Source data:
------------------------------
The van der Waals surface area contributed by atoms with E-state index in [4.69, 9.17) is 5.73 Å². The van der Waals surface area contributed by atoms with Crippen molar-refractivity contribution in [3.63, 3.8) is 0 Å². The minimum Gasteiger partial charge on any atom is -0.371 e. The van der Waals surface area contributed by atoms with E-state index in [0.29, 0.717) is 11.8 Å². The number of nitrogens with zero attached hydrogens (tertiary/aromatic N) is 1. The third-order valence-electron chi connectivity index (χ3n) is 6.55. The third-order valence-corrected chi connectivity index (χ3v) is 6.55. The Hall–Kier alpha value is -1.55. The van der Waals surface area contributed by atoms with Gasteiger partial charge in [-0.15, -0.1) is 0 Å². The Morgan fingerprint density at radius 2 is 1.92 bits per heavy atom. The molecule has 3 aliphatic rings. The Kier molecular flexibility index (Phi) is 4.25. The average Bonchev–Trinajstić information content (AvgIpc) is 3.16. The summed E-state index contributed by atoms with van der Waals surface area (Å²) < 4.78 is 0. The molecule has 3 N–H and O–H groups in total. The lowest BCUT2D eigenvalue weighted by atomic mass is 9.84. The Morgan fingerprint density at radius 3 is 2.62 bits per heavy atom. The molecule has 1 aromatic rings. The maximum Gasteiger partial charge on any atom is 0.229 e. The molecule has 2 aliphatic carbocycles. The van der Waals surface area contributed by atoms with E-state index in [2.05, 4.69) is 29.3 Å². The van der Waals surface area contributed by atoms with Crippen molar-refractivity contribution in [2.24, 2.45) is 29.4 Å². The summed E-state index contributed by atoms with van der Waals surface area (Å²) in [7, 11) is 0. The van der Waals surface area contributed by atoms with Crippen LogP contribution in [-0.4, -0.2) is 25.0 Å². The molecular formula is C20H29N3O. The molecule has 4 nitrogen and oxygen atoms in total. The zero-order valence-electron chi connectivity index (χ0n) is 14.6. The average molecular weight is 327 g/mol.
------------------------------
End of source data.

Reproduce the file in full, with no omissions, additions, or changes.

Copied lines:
The van der Waals surface area contributed by atoms with E-state index in [4.69, 9.17) is 5.73 Å². The van der Waals surface area contributed by atoms with Crippen molar-refractivity contribution in [3.63, 3.8) is 0 Å². The minimum Gasteiger partial charge on any atom is -0.371 e. The van der Waals surface area contributed by atoms with E-state index in [0.29, 0.717) is 11.8 Å². The number of nitrogens with zero attached hydrogens (tertiary/aromatic N) is 1. The third-order valence-electron chi connectivity index (χ3n) is 6.55. The third-order valence-corrected chi connectivity index (χ3v) is 6.55. The Hall–Kier alpha value is -1.55. The van der Waals surface area contributed by atoms with Gasteiger partial charge in [-0.15, -0.1) is 0 Å². The Morgan fingerprint density at radius 2 is 1.92 bits per heavy atom. The molecule has 3 aliphatic rings. The Kier molecular flexibility index (Phi) is 4.25. The average Bonchev–Trinajstić information content (AvgIpc) is 3.16. The summed E-state index contributed by atoms with van der Waals surface area (Å²) < 4.78 is 0. The molecule has 3 N–H and O–H groups in total. The lowest BCUT2D eigenvalue weighted by atomic mass is 9.84. The Morgan fingerprint density at radius 3 is 2.62 bits per heavy atom. The molecule has 1 aromatic rings. The maximum Gasteiger partial charge on any atom is 0.229 e. The molecule has 2 aliphatic carbocycles. The van der Waals surface area contributed by atoms with E-state index in [2.05, 4.69) is 29.3 Å². The van der Waals surface area contributed by atoms with Crippen molar-refractivity contribution in [2.24, 2.45) is 29.4 Å². The summed E-state index contributed by atoms with van der Waals surface area (Å²) in [7, 11) is 0. The van der Waals surface area contributed by atoms with Crippen LogP contribution in [-0.4, -0.2) is 25.0 Å². The molecular formula is C20H29N3O. The molecule has 4 nitrogen and oxygen atoms in total. The zero-order valence-electron chi connectivity index (χ0n) is 14.6. The average molecular weight is 327 g/mol.